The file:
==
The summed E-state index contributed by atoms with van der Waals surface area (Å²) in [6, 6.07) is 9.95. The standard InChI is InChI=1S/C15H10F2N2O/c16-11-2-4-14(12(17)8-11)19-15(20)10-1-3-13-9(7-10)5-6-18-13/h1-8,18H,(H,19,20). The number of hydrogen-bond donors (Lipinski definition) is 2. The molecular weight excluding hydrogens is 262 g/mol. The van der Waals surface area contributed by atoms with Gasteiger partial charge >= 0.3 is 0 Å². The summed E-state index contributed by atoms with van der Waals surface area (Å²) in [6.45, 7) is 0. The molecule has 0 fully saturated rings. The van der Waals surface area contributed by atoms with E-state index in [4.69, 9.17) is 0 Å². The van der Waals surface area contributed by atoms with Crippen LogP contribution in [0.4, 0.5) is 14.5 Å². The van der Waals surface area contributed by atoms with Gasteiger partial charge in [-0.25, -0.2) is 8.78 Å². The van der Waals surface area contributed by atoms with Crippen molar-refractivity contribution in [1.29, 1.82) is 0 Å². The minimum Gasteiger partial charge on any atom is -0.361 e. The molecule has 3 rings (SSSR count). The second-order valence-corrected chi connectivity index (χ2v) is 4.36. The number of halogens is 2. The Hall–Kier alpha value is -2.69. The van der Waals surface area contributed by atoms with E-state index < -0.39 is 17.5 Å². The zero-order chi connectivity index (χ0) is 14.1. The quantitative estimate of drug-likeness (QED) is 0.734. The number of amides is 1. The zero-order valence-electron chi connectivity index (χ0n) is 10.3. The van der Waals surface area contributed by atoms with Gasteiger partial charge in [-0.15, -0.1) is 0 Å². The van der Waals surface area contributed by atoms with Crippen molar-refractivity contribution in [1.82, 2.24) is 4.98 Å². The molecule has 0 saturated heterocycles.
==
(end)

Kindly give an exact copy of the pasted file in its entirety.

The summed E-state index contributed by atoms with van der Waals surface area (Å²) in [6, 6.07) is 9.95. The standard InChI is InChI=1S/C15H10F2N2O/c16-11-2-4-14(12(17)8-11)19-15(20)10-1-3-13-9(7-10)5-6-18-13/h1-8,18H,(H,19,20). The number of hydrogen-bond donors (Lipinski definition) is 2. The molecular weight excluding hydrogens is 262 g/mol. The van der Waals surface area contributed by atoms with Gasteiger partial charge >= 0.3 is 0 Å². The summed E-state index contributed by atoms with van der Waals surface area (Å²) in [6.45, 7) is 0. The molecule has 0 fully saturated rings. The van der Waals surface area contributed by atoms with E-state index in [4.69, 9.17) is 0 Å². The van der Waals surface area contributed by atoms with Crippen LogP contribution in [0.4, 0.5) is 14.5 Å². The van der Waals surface area contributed by atoms with Gasteiger partial charge in [-0.25, -0.2) is 8.78 Å². The van der Waals surface area contributed by atoms with Crippen molar-refractivity contribution in [1.29, 1.82) is 0 Å². The minimum Gasteiger partial charge on any atom is -0.361 e. The molecule has 3 rings (SSSR count). The second-order valence-corrected chi connectivity index (χ2v) is 4.36. The number of halogens is 2. The Hall–Kier alpha value is -2.69. The van der Waals surface area contributed by atoms with E-state index < -0.39 is 17.5 Å². The zero-order chi connectivity index (χ0) is 14.1. The quantitative estimate of drug-likeness (QED) is 0.734. The number of amides is 1. The zero-order valence-electron chi connectivity index (χ0n) is 10.3. The van der Waals surface area contributed by atoms with Gasteiger partial charge in [-0.15, -0.1) is 0 Å². The van der Waals surface area contributed by atoms with Crippen molar-refractivity contribution in [1.82, 2.24) is 4.98 Å². The molecule has 0 saturated heterocycles.